The main purpose of the interface board 72 is to transfer data between the workstation 70 and one or more automated navigational devices 15 and 22. In one embodiment, the interface board 72 uses an industry known 429 transmitter/receiver chip set in combination with internal memory to handle data transfers between the board 72 and the cockpit 10. The memory acts as an intermediary storage area for data flow between the workstation 70 and the transmitter/receiver chip set. A plurality of array logic circuits on the board 72 control the data flow to and from the workstation 72. Reading and writing certain registers on the board 72 will cause it to perform its various hardware functions.
Thus, the present invention encompasses the use of an interface board 72 that communicates with the automated navigational devices 15 and 20 and provides the functionality of the ACARS 30 found in the simulation cockpit 12.
In one embodiment, the interface board 72 comprises a printed circuit board with an ARINC 429 interface to the automated navigational devices 15 and 20 and a standard bus interface to the workstation 70. FIGS. 4 and 5 illustrate one contemplated embodiment of an interface board 72 suitable for this purpose. It should be understood, however, that other board configurations will be apparent to those skilled in the art upon reference to this specification.
Turning first to FIG. 4, a connector 90 provides the physical interface between the automated navigational devices 15 and 20 and workstation 70. The connector 90 is coupled to the transmitter/receiver chips 92 and 94 via signal paths 91. It is the chips 92 and 94 which perform the signal drive functions of the board 72 allowing for bidirectional communications between the workstation 70 and the automated navigational devices 15 and 20. The ARINC 429 differential line driver and serial transmitter/receiver devices from Holt Integrated Circuits, Inc., can be used for chip sets 92 and 94.
As shown, 429 driver chip 94 is coupled to memory circuits 96, 97, 98 and 99 via bus 95. Memory circuits 96, 97, 98 and 99 provide temporary storage areas for the information data flow between the workstation 70 and the automated navigational devices 15 and 20. In one embodiment, the memory circuits 96, 97, 98 and 99 are configured as First-In-First-Out ("FIFO") memory and partitioned to provide equal amounts of transmit and receive space. Thus, in one embodiment two (2) of the memory circuits 97 and 99 are configured as receive FIFOs and the other two (2) 96 and 98 are configured as transmit FIFOs. Other memory configurations may also be used.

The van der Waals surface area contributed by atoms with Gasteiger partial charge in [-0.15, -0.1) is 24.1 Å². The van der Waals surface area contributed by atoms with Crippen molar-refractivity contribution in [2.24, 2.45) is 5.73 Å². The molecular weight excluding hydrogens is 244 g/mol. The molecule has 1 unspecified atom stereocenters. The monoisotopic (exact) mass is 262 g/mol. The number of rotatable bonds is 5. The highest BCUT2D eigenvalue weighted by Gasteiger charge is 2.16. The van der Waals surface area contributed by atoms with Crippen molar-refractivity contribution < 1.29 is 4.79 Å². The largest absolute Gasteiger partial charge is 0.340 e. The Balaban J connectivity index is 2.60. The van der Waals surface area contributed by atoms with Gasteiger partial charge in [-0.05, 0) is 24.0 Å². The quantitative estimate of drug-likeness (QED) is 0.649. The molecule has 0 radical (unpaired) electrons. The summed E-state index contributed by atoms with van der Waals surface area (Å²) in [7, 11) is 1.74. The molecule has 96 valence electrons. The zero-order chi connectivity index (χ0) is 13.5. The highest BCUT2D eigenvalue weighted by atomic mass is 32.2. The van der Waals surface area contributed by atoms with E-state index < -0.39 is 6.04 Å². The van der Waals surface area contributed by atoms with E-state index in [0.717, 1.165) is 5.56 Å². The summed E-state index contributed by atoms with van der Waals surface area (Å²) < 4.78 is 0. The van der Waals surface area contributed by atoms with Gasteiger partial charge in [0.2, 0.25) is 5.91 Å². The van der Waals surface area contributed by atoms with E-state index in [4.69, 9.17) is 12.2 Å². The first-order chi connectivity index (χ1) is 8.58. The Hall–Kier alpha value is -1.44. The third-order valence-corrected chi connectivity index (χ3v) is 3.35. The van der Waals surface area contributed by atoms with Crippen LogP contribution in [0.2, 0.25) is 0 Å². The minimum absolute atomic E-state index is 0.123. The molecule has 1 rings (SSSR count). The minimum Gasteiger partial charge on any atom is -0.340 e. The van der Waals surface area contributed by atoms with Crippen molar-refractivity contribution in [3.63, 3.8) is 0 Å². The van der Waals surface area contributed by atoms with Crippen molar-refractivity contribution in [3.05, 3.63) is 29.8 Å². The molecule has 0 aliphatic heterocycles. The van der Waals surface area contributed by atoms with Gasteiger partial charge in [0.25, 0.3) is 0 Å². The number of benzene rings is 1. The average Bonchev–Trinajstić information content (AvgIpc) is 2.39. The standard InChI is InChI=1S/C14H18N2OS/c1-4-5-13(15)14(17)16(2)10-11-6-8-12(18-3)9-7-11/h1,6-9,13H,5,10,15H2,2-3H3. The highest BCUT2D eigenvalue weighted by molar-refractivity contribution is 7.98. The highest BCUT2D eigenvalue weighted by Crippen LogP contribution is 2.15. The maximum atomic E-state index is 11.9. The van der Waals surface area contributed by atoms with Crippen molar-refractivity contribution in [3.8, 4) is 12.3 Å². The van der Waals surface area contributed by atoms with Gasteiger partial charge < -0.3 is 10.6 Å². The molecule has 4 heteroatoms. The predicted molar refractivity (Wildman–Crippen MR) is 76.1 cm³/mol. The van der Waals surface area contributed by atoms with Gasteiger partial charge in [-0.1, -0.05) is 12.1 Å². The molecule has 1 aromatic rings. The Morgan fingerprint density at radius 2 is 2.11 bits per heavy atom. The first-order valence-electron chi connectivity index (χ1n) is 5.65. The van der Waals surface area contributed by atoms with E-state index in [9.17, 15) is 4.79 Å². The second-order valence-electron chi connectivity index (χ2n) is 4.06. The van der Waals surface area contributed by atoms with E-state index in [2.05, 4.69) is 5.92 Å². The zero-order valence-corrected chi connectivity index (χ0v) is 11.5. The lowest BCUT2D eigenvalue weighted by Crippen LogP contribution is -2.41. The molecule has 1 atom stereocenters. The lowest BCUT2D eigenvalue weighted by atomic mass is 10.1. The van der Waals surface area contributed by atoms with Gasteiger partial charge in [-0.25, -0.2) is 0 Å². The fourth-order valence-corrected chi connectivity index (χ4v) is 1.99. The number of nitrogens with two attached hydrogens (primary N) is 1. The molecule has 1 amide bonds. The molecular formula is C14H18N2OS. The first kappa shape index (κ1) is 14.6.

FIG. 5 is a schematic circuit diagram for the remainder of the interface board 72 according to one embodiment. Specifically, the receive and transmits memories 96, 97, 98 and 99 are coupled to logic circuits 102, 103 and 104 via a plurality of signal paths as illustrated in the schematic. The logic circuits 102, 103 and 104 are used to control the operation of the various interface board components by controlling the flow of data between the jack 90 and the computer interface 120. In one embodiment, logic circuits 102, 103 and 104 comprise custom logic array circuits that store code segments for performing some of the software functions of the interface board 72.
As shown, bidirectional latches 107, 108, 109 and 110 are coupled to the logic circuits 102, 103 and 104 via a plurality of data/address buses. The latches 107, 108, and 110 provide a way of reading and writing the data to and from the logic circuits 102, 103 and 104 and the computer interface 120. The read/write operation of latches 107 and 109 is controlled in part by select device 112. The other components shown in FIGS. 4 and 5 that control the operation of the interface board 72 are well known to those skilled in the art.
Turning now to FIG. 6, the process for entering and selecting a flight plan using the workstation 70 is shown and denoted generally as 200. Process 200 commences when a student enters a flight plan, step 205, and other flight information into the workstations 70 inside the briefing room 80. The flight plan 205 is then converted into an electronic file and saved, step 207, into the workstation's storage device 73. At this point, the frame relay device 54 is operated to create a signal pathway 74 between the interface board 72 in the workstation 70 and the automated navigational devices 15 and 20.